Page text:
As already mentioned, Alicante is an ideal hub for exploring the Costa Blanca. We took three trips. First, we went along the coast to the north. Setting off from Puerto del Mar by the marina, we boarded the modern Alicante Streetcar and went as far as El Campello (about half an hour). Then we had to change into a graffiti-covered carriage of the narrow-gauge train for the next leg. This actually goes as far as Denia, but we opted to alight at Altea.
This is a seaside resort with an attractive promenade and harbour, but on the other side of the tracks, a steep climb takes you up into the old town. The roads zigzag through streets lined with white-washed houses reminiscent of the white villages of Andalucia. If you prefer a more direct route to the top, you can zigzag by taking the steps that climb between some of the houses. At the top you are rewarded with magnificent views along the coastline.
The climb will certainly have brought on a thirst, so it is just as well that, in the pleasant Placa l'Iglesia Santa Barbara, there are a couple of bars. It was here that we had one of those "small world" moments. Seated in the sunlit square by the church with a beer, I glanced up to see a friend with whom I enjoy a drink and game of cards every Friday back home in a club in Preston. Not only that, but I also took his wedding photographs 20-something years ago.
We went back to the train and made a stop off at Benidorm. Fifteen minutes from the station and straight down the main road and we were in the old town, where we found a tiled balcony overlooking the sea and both sides of the resort. Looking inland to the right was the high-rise forest of the Levante beach, where the Brits congregate for their pubs, fish-and-chips, and bingo. To the left was the more Spanish Poniente Beach. I reckon when in Spain, do as the Spanish do - so we avoided the Levante and headed for Poniente, where time on the beach brought on a doze - these siestas are a good idea!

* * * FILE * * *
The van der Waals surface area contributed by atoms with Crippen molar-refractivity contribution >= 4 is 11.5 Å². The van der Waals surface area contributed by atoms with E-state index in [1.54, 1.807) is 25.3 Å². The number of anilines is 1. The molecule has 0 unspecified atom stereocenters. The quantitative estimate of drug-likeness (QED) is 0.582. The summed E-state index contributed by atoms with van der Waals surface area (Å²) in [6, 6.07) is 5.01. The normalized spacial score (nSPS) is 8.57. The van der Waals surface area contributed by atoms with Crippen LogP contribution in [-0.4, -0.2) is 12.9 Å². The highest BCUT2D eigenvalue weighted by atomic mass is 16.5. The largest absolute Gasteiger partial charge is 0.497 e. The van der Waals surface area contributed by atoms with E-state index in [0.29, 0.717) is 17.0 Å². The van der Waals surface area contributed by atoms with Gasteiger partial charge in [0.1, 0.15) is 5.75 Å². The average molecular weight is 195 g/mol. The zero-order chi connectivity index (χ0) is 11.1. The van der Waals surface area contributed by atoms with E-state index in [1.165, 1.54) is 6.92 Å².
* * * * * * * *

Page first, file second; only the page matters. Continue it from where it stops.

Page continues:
An hour later and we were back to the station for the return to Puerto del Mar and Les Monges Palace.
Cost of the train journey: €7.20 each
The following day we took a bus trip inland for under €2 to the town of Elche.
Thousands of palm trees accost the eyes in Elche. The trees were originally planted around 300 BC and are still watered by an irrigation system introduced in the 10th. century. The palms are renowned for their succulent dates, which are harvested in December.
An amble through the Parque Municipal brings you to the main square with the blue-domed Iglesia de Santa Barbara. Opposite is the Alcazar de la Senoria, a Moorish palace that once formed part of the city wall. Just beyond is a bridge over a gorge that is covered in more palm trees. It is well worth a trip, and it’s only about half an hour from Alicante.
The third trip took us by bus again along the coast to the south – again only €1.70 each – to the delightful town of Santa Pola. If you want Spanish seaside, this is for you.
As the bus pulled into the Estacion des Autobuses, there was a huge market there.
Stalls stocked everything from pots and pans to ceramics, clothes, and food, all to the constant chatter of the Spanish locals wandering around and meeting up with friends.
A short stroll through the town brought us to the harbour and marina. There was evidence here of the fishing, with nets stretched along the quayside drying in the sun. The fishermen were mending those that needed it or sifting through the day’s catch. As we sat with a beer and zumo de pina (pineapple juice), we watched as more boats brought in their catch. From here it is possible to catch a ferry to the Island of Tabarca. This has a curious history – it was once a refuge for Berber pirates, and in 1760, King Carlos III ordered a fortress to be built here.
Back in Santa Pola, a palm-fringed esplanade lines the beautiful, clean beach. Facing onto the beach are villas and detached houses – no high-rise blocks here except one or two blocks of flats of no more than three storeys a couple of blacks back.
The town has a surprisingly large number of restaurants for its size, with some of the best seafood on the coast. The walk along the esplanade worked up an appetite and thirst for a couple of bocadillos and beers before heading back to the bus.